September 1, 2017

'Something that hasn't happened' / Murder on video / Seeking sweet revenge

[No Chicago Public Square Monday, Labor Day. Back Tuesday. But get news updates through the weekend by following Square on Facebook and Twitter.]

‘SOMETHING THAT HASN’T HAPPENED.’ A weather researcher says nothing in “our modern era of observations” rivals devastation wrought by Harvey.

Harvey may have destroyed a million cars and trucks. (Photo: U.S. Defense Department.)
Gas prices—and shortages—are on the way up across the country.
The New York Times: Harvey hit rich and poor alike.
Forbes commentary: “Buy and bulldoze Houston’s most flooded homes.”
CBS News: What not to do after your home has been flooded.
Hospitals are bracing for a massive post-Harvey patient surge.
Texas Republicans helped that smoking chemical plant lobby against safety rules.
As of Friday morning, Houston’s shelters were harboring about 12,000 people.
 Among Harvey refugees who’ve arrived at O’Hare: An ex-Bull.
And here comes Hurricane Irma.

‘WE WITNESSED A VIOLATION OF OUR CONSTITUTION.’ In an email to supporters, gubernatorial candidate Chris Kennedy has condemned the public education funding bill Gov. Rauner signed into law, because it includes “a $75 million taxpayer-funded credit … to help fund private schools.”
Chicago’s Catholic Cardinal Blase Cupich is taking a victory lap for brokering the deal.
Rauner got a standing ovation as he signed the bill, which backers say means another $450 million for Chicago schools this year.
A Tribune quiz: Can you match the gubernatorial candidate to his running mate?

MURDER ON VIDEO. A Humboldt Park killing caught on surveillance camera video is fueling concerns about the neighborhood’s block parties.
A Tribune editorial: “Labor Day weekend … will contribute to the tally of destruction.”
The father of a man killed by a Chicago cop six years ago wants a special prosecutor to investigate.
Who will buy a historic hotel that used to host Al Capone?

SCORECARDS, GET YOUR SCORECARDS.
One of the former leaders of DeVry University, which paid $100 million to settle federal claims it misled students, is the Trump administration’s choice to head the Education Department program that polices colleges for student aid fraud.
The Trump appointee who’s headed the Energy Department’s Office of Indian Energy is quitting after discovery of racist and anti-Semitic tweets from his account.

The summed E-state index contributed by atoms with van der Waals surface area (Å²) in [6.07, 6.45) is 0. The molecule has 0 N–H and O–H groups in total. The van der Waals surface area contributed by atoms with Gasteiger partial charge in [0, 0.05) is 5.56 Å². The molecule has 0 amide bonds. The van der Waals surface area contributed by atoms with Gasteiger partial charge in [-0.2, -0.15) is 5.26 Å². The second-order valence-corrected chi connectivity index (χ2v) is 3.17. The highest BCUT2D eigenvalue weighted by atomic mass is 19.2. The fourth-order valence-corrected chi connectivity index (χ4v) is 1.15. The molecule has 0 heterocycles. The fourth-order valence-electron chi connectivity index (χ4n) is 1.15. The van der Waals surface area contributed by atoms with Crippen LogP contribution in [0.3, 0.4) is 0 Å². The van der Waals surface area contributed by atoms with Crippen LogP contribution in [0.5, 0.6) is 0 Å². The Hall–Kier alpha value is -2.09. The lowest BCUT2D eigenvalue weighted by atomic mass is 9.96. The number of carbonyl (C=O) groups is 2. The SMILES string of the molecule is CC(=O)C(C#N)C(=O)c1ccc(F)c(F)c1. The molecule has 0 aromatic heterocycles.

Embattled Milwaukee County Sheriff David Clarke is quitting, and Politico says he’ll likely take a job with the Trump administration—but “won’t be offered a Senate-confirmed role because his nomination would face opposition from lawmakers on both sides of the aisle.”
ProPublica: The administration has been quietly hiring political staffers to regulate industries they previously worked for.
The Treasury Department’s inspector general will investigate the Eclipse Day trip to Fort Knox by Treasury Secretary Mnuchin and his brand-aware wife, Louise Linton.

CHICAGO JAZZ FESTIVAL. It’s off and running at Millennium Park. Tribune critic Howard Reich’s picks.
A new play brings to the stage one of comics’ first superheroines—a character created in Chicago.
Leonardo DiCaprio is rumored a candidate to play the Joker in a Martin Scorsese-produced movie.

SEEKING SWEET REVENGE. An Illinois man is suing the maker of Starburst candy, complaining the front of a package boasted 130 calories per serving when the nutritional chart on the back said 140.
Commonwealth Edison customers could see an average credit of $14 on their bills next month.

ANNOUNCEMENTS.
Ever-alert reader Mike Braden—who in a more perfect world would be on the Square payroll (but, hey, I did buy him lunch a few weeks ago)—noted a link missing for yesterday’s item about an arrest in a Red Line shooting.
Be first to spot a mistake in Square, email Tips@ChicagoPublicSquare.com, and see your name here, too.


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